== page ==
The author suggests we remove some of our lawn, and plant more flowers. Yes, we should plant more flowers, but beside planting more flowers we need to reduce the use of the chemicals we put on our lawns, in our gardens and on our agricultural fields.
Reducing chemicals and planting host plants for butterflies can make a big difference. Many of us are actively working on planting milkweed for monarchs, but there are many other butterfly species. Besides milkweed I have pearly everlasting for the American painted lady, turtlehead for the checkerspot butterfly, and golden Alexander for the black swallow-tail. Violets are great for the fritillary butterflies. This is one of the best charts I have seen on plants for butterflies from Bringing Nature Home And some ideas from the University of Minnesota for plants that are favored for butterflies an moths. Please let me know what your best plants for butterflies are?
When I see the mowing down native plants pollinators I get angry. My husband and I have just completed a driving loop from Minneapolis to Chicago and back through Iowa. We have traveled Interstate East 94, West Interstate 80 and Interstate 35 North. The entire road trip I surveyed the status of mowing and blooming plants. The shoulders of most of the interstates are not over-mowed, but they are mowing the center median which doesn’t make sense? The best plants can grow in the median if allowed to survive. Some farmers are mowing along the interstates and they do get a little extreme with their mowers. Educating, educating and educating is what we need to continue to do, and it does make a difference. Below is a sample letter I sent to my rural town road crew. I hope you can modify it and send to your local and state government.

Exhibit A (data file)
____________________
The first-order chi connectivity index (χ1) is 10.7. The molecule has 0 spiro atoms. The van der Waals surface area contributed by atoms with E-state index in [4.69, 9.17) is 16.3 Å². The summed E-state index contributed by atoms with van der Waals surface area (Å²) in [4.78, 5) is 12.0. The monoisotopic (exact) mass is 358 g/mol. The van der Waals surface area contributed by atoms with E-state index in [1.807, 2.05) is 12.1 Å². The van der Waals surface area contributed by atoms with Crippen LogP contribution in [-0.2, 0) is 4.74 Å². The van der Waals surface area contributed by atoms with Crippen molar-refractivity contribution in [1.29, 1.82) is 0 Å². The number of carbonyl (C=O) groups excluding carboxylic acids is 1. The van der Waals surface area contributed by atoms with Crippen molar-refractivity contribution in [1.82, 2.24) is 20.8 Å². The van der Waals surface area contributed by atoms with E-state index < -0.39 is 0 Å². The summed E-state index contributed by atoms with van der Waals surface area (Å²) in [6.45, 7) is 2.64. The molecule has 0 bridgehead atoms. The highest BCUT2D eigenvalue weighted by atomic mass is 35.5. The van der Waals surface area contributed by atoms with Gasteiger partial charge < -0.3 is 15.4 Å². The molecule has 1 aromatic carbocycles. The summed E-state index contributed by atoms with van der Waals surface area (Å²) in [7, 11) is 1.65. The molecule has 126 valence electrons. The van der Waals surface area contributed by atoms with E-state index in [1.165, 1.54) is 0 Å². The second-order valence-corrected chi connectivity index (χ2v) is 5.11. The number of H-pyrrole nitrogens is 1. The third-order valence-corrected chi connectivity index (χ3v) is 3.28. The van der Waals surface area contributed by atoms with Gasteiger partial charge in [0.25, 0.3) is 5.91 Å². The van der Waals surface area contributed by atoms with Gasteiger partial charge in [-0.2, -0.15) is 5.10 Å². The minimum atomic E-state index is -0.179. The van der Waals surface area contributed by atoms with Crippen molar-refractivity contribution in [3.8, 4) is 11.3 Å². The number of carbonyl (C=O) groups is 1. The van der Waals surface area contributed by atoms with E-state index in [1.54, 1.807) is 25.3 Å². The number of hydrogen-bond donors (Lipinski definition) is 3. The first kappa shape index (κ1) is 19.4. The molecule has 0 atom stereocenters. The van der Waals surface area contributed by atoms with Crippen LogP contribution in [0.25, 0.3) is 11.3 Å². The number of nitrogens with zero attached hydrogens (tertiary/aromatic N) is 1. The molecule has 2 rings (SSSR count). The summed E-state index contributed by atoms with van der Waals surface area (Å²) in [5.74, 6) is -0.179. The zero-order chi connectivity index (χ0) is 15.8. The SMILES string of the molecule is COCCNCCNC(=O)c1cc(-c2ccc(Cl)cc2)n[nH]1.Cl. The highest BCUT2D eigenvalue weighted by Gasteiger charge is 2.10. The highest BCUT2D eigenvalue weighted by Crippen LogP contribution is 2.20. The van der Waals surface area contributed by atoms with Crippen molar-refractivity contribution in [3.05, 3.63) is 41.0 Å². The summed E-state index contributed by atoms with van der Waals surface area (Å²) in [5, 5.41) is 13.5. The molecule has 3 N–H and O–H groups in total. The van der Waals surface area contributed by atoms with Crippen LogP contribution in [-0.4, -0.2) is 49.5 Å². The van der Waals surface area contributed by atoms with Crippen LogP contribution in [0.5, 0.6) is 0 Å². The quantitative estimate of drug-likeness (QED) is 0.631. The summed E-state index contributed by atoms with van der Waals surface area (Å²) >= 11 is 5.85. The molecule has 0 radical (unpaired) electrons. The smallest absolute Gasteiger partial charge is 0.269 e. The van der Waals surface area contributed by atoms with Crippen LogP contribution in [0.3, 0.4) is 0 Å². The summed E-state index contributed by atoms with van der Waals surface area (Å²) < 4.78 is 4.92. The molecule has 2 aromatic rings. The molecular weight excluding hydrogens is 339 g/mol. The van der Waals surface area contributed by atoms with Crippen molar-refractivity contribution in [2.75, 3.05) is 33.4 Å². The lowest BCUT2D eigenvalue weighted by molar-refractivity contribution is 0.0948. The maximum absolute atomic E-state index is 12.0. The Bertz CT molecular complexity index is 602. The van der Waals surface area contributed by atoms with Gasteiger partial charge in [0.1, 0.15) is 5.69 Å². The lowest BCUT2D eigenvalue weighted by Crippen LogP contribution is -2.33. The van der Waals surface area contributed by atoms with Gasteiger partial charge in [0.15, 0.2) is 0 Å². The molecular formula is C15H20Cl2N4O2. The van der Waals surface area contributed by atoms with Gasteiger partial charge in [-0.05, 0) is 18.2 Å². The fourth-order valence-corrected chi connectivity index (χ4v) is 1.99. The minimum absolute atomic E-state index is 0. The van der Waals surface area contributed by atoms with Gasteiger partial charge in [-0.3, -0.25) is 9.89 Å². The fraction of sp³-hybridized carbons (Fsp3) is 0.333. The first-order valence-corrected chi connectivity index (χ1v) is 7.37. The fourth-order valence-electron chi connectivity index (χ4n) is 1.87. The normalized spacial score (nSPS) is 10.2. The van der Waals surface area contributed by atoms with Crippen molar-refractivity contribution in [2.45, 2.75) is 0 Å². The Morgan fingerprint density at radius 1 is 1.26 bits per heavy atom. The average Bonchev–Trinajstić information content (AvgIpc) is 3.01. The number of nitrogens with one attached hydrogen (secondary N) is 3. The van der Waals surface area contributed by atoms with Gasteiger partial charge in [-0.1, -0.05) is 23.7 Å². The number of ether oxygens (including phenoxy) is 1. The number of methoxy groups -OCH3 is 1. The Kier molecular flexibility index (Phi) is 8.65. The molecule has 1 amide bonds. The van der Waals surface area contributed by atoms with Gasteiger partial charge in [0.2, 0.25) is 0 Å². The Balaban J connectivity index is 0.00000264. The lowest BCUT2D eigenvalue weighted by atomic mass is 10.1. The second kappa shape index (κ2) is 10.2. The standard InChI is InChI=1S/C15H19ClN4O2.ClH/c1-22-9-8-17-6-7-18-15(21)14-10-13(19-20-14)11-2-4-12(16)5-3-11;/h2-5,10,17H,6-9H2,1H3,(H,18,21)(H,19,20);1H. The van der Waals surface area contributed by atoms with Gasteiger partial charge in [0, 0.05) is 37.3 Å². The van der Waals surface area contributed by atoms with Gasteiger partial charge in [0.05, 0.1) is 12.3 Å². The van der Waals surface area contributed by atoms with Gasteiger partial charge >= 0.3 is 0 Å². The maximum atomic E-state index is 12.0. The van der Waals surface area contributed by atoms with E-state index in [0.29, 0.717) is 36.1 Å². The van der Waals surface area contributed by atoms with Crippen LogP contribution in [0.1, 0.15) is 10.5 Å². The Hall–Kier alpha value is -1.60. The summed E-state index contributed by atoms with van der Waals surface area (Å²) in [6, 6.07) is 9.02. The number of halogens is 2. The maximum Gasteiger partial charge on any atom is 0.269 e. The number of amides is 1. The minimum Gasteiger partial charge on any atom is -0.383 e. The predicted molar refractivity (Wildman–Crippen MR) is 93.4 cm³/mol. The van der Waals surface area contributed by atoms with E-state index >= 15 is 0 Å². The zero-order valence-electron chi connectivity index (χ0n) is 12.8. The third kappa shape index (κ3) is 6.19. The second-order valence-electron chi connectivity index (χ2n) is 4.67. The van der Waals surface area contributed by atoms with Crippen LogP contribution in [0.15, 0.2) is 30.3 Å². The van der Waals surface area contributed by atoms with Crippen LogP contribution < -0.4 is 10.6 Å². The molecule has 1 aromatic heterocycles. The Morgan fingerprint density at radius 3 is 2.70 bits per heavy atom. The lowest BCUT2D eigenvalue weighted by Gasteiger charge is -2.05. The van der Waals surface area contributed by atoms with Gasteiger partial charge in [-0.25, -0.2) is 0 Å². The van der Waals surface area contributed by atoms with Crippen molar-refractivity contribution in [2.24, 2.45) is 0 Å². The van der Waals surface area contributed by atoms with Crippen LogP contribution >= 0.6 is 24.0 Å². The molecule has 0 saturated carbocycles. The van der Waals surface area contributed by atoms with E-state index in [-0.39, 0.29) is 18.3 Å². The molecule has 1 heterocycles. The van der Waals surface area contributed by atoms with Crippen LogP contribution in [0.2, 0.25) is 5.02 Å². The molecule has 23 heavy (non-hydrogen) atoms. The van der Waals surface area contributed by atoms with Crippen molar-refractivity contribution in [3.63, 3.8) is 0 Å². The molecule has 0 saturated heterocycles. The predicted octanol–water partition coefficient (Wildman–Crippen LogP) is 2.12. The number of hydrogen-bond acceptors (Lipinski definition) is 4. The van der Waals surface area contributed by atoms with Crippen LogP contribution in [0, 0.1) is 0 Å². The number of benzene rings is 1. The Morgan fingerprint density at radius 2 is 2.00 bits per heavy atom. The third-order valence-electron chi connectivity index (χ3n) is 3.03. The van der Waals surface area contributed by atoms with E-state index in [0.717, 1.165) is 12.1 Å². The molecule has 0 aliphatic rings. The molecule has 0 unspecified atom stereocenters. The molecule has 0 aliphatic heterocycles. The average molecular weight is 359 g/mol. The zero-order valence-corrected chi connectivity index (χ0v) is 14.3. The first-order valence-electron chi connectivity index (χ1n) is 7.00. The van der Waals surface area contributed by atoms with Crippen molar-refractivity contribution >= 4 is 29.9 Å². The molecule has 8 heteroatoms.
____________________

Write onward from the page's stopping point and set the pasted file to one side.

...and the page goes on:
Dear local government road crew,
Pollinators, (bees, butterflies and birds) are in trouble in the United States. They have faced serious habitat loss. Last year and the past few years their numbers seemed smaller compared to the years before. Bees and butterflies need the nectar and pollen from flowers for their survival. The Obama Administration is working to plant pollinator plants along our interstate highways to improve bird, bee and butterfly habitat. The plants along the roadways in our town are a natural habitat for birds, butterflies and bees. Now as the daisies, lupine and other wild plants bloom we have beautiful roadways for residents and food for butterflies and bees.